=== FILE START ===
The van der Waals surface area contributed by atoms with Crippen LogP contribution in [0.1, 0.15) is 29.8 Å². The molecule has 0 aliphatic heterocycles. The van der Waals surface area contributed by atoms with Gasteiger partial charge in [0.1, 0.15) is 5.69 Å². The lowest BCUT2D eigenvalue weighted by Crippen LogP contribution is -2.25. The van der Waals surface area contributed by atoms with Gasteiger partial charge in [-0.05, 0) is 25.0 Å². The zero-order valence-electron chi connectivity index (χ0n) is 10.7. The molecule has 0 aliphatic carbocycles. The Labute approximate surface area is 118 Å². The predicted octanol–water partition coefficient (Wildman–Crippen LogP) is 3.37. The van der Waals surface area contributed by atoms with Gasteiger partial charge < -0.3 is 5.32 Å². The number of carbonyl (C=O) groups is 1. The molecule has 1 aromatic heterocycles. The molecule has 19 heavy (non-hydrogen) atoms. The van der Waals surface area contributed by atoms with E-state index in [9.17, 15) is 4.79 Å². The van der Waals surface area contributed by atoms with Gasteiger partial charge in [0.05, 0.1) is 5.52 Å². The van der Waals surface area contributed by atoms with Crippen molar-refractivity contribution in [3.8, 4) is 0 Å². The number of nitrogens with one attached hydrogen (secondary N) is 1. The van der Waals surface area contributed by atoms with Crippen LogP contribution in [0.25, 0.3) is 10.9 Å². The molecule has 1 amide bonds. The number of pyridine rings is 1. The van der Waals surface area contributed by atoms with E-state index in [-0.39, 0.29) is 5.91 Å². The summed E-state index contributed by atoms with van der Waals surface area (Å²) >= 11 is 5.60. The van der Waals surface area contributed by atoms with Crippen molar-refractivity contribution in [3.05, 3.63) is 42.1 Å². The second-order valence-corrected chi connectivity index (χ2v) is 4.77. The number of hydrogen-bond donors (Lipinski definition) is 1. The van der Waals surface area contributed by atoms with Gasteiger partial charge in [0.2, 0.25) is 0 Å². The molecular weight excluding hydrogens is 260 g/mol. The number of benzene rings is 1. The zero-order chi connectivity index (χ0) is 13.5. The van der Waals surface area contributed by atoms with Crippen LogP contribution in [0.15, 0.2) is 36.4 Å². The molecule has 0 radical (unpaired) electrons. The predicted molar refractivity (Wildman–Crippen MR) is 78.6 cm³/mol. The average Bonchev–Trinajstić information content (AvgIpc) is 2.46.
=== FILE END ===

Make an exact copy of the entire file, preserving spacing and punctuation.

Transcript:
The van der Waals surface area contributed by atoms with Crippen LogP contribution in [0.1, 0.15) is 29.8 Å². The molecule has 0 aliphatic heterocycles. The van der Waals surface area contributed by atoms with Gasteiger partial charge in [0.1, 0.15) is 5.69 Å². The lowest BCUT2D eigenvalue weighted by Crippen LogP contribution is -2.25. The van der Waals surface area contributed by atoms with Gasteiger partial charge in [-0.05, 0) is 25.0 Å². The zero-order valence-electron chi connectivity index (χ0n) is 10.7. The molecule has 0 aliphatic carbocycles. The Labute approximate surface area is 118 Å². The predicted octanol–water partition coefficient (Wildman–Crippen LogP) is 3.37. The van der Waals surface area contributed by atoms with Gasteiger partial charge < -0.3 is 5.32 Å². The number of carbonyl (C=O) groups is 1. The molecule has 1 aromatic heterocycles. The molecule has 19 heavy (non-hydrogen) atoms. The van der Waals surface area contributed by atoms with E-state index in [9.17, 15) is 4.79 Å². The van der Waals surface area contributed by atoms with Gasteiger partial charge in [0.05, 0.1) is 5.52 Å². The van der Waals surface area contributed by atoms with Crippen molar-refractivity contribution in [3.8, 4) is 0 Å². The number of nitrogens with one attached hydrogen (secondary N) is 1. The van der Waals surface area contributed by atoms with Crippen LogP contribution in [0.25, 0.3) is 10.9 Å². The molecule has 1 amide bonds. The number of pyridine rings is 1. The van der Waals surface area contributed by atoms with E-state index in [-0.39, 0.29) is 5.91 Å². The summed E-state index contributed by atoms with van der Waals surface area (Å²) >= 11 is 5.60. The van der Waals surface area contributed by atoms with Crippen molar-refractivity contribution in [3.05, 3.63) is 42.1 Å². The second-order valence-corrected chi connectivity index (χ2v) is 4.77. The number of hydrogen-bond donors (Lipinski definition) is 1. The van der Waals surface area contributed by atoms with Gasteiger partial charge in [0.2, 0.25) is 0 Å². The molecular weight excluding hydrogens is 260 g/mol. The number of benzene rings is 1. The zero-order chi connectivity index (χ0) is 13.5. The van der Waals surface area contributed by atoms with Crippen LogP contribution in [0.15, 0.2) is 36.4 Å². The molecule has 0 radical (unpaired) electrons. The predicted molar refractivity (Wildman–Crippen MR) is 78.6 cm³/mol. The average Bonchev–Trinajstić information content (AvgIpc) is 2.46.